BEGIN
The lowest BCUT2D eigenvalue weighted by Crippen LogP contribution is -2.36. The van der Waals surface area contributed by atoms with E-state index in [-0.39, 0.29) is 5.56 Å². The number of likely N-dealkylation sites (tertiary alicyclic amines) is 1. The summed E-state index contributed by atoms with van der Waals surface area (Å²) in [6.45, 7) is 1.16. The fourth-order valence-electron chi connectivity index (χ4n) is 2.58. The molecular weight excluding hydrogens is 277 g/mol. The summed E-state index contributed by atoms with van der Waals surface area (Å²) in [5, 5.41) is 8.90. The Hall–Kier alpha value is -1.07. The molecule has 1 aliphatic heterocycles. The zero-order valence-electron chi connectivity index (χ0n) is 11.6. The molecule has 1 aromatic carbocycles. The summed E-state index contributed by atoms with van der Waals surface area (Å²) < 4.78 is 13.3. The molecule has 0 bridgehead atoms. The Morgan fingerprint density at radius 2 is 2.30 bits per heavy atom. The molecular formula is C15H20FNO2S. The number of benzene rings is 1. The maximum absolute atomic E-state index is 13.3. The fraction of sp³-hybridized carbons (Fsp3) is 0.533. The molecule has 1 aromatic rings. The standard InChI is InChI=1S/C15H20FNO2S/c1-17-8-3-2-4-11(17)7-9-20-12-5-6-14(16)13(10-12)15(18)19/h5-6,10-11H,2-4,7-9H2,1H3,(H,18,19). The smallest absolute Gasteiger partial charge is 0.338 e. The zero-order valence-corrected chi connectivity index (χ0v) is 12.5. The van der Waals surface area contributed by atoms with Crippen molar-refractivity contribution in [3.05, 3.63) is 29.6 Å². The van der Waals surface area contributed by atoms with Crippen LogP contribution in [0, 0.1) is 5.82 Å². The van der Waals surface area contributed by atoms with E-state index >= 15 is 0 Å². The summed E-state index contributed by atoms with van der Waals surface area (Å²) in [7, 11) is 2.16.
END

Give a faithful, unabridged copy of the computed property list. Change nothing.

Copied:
The lowest BCUT2D eigenvalue weighted by Crippen LogP contribution is -2.36. The van der Waals surface area contributed by atoms with E-state index in [-0.39, 0.29) is 5.56 Å². The number of likely N-dealkylation sites (tertiary alicyclic amines) is 1. The summed E-state index contributed by atoms with van der Waals surface area (Å²) in [6.45, 7) is 1.16. The fourth-order valence-electron chi connectivity index (χ4n) is 2.58. The molecular weight excluding hydrogens is 277 g/mol. The summed E-state index contributed by atoms with van der Waals surface area (Å²) in [5, 5.41) is 8.90. The Hall–Kier alpha value is -1.07. The molecule has 1 aliphatic heterocycles. The zero-order valence-electron chi connectivity index (χ0n) is 11.6. The molecule has 1 aromatic carbocycles. The summed E-state index contributed by atoms with van der Waals surface area (Å²) < 4.78 is 13.3. The molecule has 0 bridgehead atoms. The Morgan fingerprint density at radius 2 is 2.30 bits per heavy atom. The molecular formula is C15H20FNO2S. The number of benzene rings is 1. The maximum absolute atomic E-state index is 13.3. The fraction of sp³-hybridized carbons (Fsp3) is 0.533. The molecule has 1 aromatic rings. The standard InChI is InChI=1S/C15H20FNO2S/c1-17-8-3-2-4-11(17)7-9-20-12-5-6-14(16)13(10-12)15(18)19/h5-6,10-11H,2-4,7-9H2,1H3,(H,18,19). The smallest absolute Gasteiger partial charge is 0.338 e. The zero-order valence-corrected chi connectivity index (χ0v) is 12.5. The van der Waals surface area contributed by atoms with Crippen molar-refractivity contribution in [3.05, 3.63) is 29.6 Å². The van der Waals surface area contributed by atoms with Crippen LogP contribution in [0, 0.1) is 5.82 Å². The van der Waals surface area contributed by atoms with E-state index >= 15 is 0 Å². The summed E-state index contributed by atoms with van der Waals surface area (Å²) in [7, 11) is 2.16.